My mother could cook just about anything. I never realized she was so talented until I was older, of course. And it wasn’t always about what she learned from cookbooks, there were also the recipes she just knew instinctively. It’s sort of like why French women are all talented cooks. Why is that?!!
For example, I remember once as a kid asking my mother if she’d make me peach dumplings. She made them, no recipe, and they were incredible. I’d have to look up a recipe for peach dumplings, and I’ve been cooking for 40+ years.
Thirty-five years ago my husband and I took my mother out to a French restaurant when she was visiting us in Houston, Texas. It didn’t go so well, mostly because of the flying cockroach. She ordered Oeufs à la Neige for dessert and disliked it. “I’ll make it for you and you’ll see what it’s supposed to taste like.”
The next day at our house, she made Oeufs à la Neige without a recipe, and it was better than the restaurant’s. When I made it for this blog, I used a recipe.
The other day I was thinking about breakfasts growing up. Let me just say that there was no cold cereal at my house. Maybe when I was 11 I discovered my friends ate Cocoa Krispies and Cocoa Puffs at their houses, and I was a bit jealous. But I also knew that my breakfasts were wonderful. Even a humble bowl of oatmeal was served with butter and cream.
My mother was a whiz at eggs. She had chickens, so we had beautiful eggs – blue, green, beige, and white eggs. Even duck eggs.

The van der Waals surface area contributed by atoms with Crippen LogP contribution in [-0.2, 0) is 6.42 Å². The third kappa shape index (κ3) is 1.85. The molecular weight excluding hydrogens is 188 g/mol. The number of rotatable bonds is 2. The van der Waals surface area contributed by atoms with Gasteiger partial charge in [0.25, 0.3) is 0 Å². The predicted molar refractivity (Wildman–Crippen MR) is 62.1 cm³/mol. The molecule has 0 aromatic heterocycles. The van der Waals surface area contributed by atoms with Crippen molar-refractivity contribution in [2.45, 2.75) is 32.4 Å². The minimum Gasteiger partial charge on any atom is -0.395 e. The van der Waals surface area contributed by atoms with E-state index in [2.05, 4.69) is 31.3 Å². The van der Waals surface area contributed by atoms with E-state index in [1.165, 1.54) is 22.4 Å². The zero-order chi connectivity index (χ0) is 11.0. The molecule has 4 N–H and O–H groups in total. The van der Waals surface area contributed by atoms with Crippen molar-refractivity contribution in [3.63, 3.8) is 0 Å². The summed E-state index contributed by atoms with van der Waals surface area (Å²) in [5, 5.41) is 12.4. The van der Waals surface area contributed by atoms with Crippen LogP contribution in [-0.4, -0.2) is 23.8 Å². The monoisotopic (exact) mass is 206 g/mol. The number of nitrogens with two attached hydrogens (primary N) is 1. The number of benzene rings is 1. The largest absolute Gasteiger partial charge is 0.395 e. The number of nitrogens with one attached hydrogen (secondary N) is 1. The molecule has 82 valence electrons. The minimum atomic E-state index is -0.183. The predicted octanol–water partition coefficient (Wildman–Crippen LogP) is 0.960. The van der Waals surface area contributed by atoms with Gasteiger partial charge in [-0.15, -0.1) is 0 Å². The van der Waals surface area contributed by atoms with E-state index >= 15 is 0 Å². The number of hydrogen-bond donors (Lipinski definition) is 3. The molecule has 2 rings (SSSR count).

Occasionally my mother would make an omelet-like pipérade. I grew up never knowing it was a real recipe, but it is, originating from the Basque corner of France (thanks, Google.) Mom was from the Northeastern corner of France, so she must have discovered this recipe in a cookbook along the way.
What makes this egg dish somewhat different from your basic omelet choices are the vegetables and ham, and no cheese. Here I will try to duplicate her recipe.
6 eggs, at room temperature
Pinch of salt
2 ounces butter
1 green bell pepper, finely chopped
3 shallots, finely chopped
2 garlic cloves, minced
3-4 ripe Roma-style tomatoes, chopped, seeded, or equivalent
1/2 teaspoon piment d’Espelette
2 tablespoons olive oil
6 ounces Prosciutto, chiffonaded
Beat the eggs and salt in a medium bowl and set aside.
Heat the butter in a medium pan over medium heat. Add the green pepper and sauté for about 5 minutes. It should be soft and not browned.
Stir in the shallots and garlic, and sauté for 2 minutes, preventing any browning.
Add the tomatoes, adjust the heat if necessary, and cook off any liquid in the pan.
Add the piment and stir into the tomato mixture. Set the pan aside.
In a separate skillet, I used my cast-iron skillet, heat the olive oil over high heat, and when hot, gently “sear” the ham. Remove from the skillet onto paper towels.
Reheat the same skillet over medium-low heat; you shouldn’t have to add more oil. Add the eggs, and gently move the eggs around and away from the sides with a spatula as if you’re making scrambled eggs.
Remove from the heat when the eggs are still soft, and spread the tomato mixture over the top. Then add the ham, parsley, and basil.
It was really tempting to not also serve crème fraiche with the pipérade.
But I added more piment and black pepper.
In reality there’s nothing exceptional about these eggs, but the dish is fabulous for breakfast, lunch, or brunch.
Just look at these soft eggs and all of the lovely vegetables and herbs.